After growing up with horses, I was confused by the idea of cowboy boots and jeans as a fashion statement, since they were meant for a specific way of life. Jeans are low-maintenance and rip-resistant, perfect for getting down and dirty; cowboy boots are designed for safety on a horse’s saddle. These clothes aren’t just something to be put on, they’re a way of life. They weren’t designed to look good; they were designed to get the job done.
Even though I’m not with my horses anymore, I continue to wear jeans out of tradition. Abaya, thobe, and hijab are the Middle Eastern versions of jeans and cowboy boots. Just as some Americans wear jeans and cowboy boots to identify with a certain past – even if they’ve never ridden a horse! – these clothes are also worn out of tradition. However there are still people who wear jeans or abayas for the purposes they were intended for – and of course, there’s people somewhere in-between.
One abaya-clad classmate revealed to me that outside of the university she wears completely Western clothing with no head covering. In the UAE, wearing abaya can be both a status symbol and form of protection, and the girls who wear it for these reasons alone are usually Emiratis. In fact, women who wear abayas with black headscarves are almost always Emiratis, and they’re almost never seen without these clothes. To describe it in one phrase, there’s a culture of “pimp my abaya”. Women spend hundreds or thousands of dollars on abayas full of lace, beads, and trimmings. Other women wearing abaya for non-religious reasons wear it to protect them from gossip. Since Emiratis are only about 20% of the population, everyone knows each other somehow, and rumors can spread like wildfire. Abaya makes it less likely that people will find something to gossip about.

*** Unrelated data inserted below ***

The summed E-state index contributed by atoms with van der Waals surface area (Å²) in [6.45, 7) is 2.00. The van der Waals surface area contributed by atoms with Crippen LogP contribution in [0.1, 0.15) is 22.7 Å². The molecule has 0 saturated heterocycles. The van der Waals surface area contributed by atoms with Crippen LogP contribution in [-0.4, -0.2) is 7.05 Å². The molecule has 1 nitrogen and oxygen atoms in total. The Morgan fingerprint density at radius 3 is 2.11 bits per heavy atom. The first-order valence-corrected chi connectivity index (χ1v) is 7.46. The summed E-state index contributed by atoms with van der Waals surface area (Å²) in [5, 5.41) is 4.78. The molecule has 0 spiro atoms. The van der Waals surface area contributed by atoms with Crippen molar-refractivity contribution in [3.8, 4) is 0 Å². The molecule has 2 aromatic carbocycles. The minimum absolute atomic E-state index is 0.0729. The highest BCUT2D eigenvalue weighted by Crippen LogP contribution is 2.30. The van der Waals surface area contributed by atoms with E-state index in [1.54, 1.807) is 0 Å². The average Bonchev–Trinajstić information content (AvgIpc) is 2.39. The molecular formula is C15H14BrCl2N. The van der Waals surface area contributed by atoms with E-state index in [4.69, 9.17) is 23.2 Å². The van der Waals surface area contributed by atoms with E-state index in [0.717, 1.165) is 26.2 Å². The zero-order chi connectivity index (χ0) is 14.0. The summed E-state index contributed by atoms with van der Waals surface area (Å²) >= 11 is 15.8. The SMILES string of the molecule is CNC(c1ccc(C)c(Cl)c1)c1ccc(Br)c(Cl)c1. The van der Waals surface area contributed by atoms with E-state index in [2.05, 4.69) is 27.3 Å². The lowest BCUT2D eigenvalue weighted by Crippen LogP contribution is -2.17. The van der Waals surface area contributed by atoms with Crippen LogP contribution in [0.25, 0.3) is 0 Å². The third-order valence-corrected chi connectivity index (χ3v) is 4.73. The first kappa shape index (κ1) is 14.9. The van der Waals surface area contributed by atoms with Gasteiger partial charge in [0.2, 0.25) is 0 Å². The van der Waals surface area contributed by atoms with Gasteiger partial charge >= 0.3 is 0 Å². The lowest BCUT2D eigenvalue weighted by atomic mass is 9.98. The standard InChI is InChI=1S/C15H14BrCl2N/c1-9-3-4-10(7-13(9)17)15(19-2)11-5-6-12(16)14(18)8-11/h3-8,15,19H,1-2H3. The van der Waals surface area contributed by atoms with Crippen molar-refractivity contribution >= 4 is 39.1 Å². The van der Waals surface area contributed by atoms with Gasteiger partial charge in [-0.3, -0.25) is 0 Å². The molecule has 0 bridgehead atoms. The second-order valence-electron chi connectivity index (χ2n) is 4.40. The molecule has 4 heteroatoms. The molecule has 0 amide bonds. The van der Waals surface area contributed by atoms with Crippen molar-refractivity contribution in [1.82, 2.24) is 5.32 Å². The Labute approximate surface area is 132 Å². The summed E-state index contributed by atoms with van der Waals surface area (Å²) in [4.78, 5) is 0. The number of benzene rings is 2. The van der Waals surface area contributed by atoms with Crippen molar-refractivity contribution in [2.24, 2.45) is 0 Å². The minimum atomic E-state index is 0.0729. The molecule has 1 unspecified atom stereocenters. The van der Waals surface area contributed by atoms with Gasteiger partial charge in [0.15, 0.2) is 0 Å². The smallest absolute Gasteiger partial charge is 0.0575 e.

Of course, there is no cut and dry; some women wear abaya purely for reasons of modesty. It has the same effect as a school uniform. When everyone is wearing a black dress, people will judge otherd based on the content of their character instead of their clothes. This encourages equality and focuses attention on what’s in a person’s heart, all of which are goals of Islam.
Continuing on to hijabi girls, the decision to wear a hijab is highly celebrated – comparable to an American deciding he or she wants to go to college. Of course, some women wear hijab for non-religious reasons, but there is less societal pressure on non-Emirati girls to wear hijab. Most hijabis that I have met are extremely passionate about their hijab – just like many girls in abaya! – , and this word also refers to the concept of leading a modest lifestyle.
In general, wearing these clothes for religious purposes entails a different way of life. It marks a greater commitment to Islamic beliefs, and many girls put off wearing these clothes because they’re not yet ready for the transformation that these clothes involve. Hijab and abaya mean living a modest lifestyle, such as avoiding physical relations with guys, not going to parties with alcohol, and treating others kindly. Just as cowboy boots and jeans serve many different purposes, so do hijab and abaya.
Although I currently have no idea why some men wear thobes and others don’t, I hope to find out in the near future!